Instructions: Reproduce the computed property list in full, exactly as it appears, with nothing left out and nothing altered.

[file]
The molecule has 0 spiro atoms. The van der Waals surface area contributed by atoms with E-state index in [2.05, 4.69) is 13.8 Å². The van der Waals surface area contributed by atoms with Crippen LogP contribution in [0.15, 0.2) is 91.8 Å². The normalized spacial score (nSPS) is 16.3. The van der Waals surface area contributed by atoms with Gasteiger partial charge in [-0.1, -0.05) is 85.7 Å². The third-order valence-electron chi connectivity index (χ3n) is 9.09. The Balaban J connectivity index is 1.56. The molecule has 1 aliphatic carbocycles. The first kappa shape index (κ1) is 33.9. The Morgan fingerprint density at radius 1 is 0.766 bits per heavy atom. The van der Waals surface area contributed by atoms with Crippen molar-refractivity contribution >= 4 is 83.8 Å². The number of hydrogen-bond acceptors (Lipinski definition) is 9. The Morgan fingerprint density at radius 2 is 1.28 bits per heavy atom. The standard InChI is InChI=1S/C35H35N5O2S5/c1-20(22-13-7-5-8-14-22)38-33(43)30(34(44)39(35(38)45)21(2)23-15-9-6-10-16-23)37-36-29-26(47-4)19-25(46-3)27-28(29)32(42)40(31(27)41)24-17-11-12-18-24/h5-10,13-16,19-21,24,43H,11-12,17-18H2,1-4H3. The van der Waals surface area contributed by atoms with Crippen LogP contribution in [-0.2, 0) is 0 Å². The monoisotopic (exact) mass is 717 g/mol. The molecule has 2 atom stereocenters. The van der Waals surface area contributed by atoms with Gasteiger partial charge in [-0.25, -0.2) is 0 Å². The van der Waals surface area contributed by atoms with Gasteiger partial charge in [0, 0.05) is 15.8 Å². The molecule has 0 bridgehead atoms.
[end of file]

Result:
The molecule has 0 spiro atoms. The van der Waals surface area contributed by atoms with E-state index in [2.05, 4.69) is 13.8 Å². The van der Waals surface area contributed by atoms with Crippen LogP contribution in [0.15, 0.2) is 91.8 Å². The normalized spacial score (nSPS) is 16.3. The van der Waals surface area contributed by atoms with Gasteiger partial charge in [-0.1, -0.05) is 85.7 Å². The third-order valence-electron chi connectivity index (χ3n) is 9.09. The Balaban J connectivity index is 1.56. The molecule has 1 aliphatic carbocycles. The first kappa shape index (κ1) is 33.9. The Morgan fingerprint density at radius 1 is 0.766 bits per heavy atom. The van der Waals surface area contributed by atoms with Crippen molar-refractivity contribution >= 4 is 83.8 Å². The number of hydrogen-bond acceptors (Lipinski definition) is 9. The Morgan fingerprint density at radius 2 is 1.28 bits per heavy atom. The standard InChI is InChI=1S/C35H35N5O2S5/c1-20(22-13-7-5-8-14-22)38-33(43)30(34(44)39(35(38)45)21(2)23-15-9-6-10-16-23)37-36-29-26(47-4)19-25(46-3)27-28(29)32(42)40(31(27)41)24-17-11-12-18-24/h5-10,13-16,19-21,24,43H,11-12,17-18H2,1-4H3. The van der Waals surface area contributed by atoms with Crippen LogP contribution in [-0.2, 0) is 0 Å². The monoisotopic (exact) mass is 717 g/mol. The molecule has 2 atom stereocenters. The van der Waals surface area contributed by atoms with Gasteiger partial charge in [-0.25, -0.2) is 0 Å². The van der Waals surface area contributed by atoms with Gasteiger partial charge in [0, 0.05) is 15.8 Å². The molecule has 0 bridgehead atoms.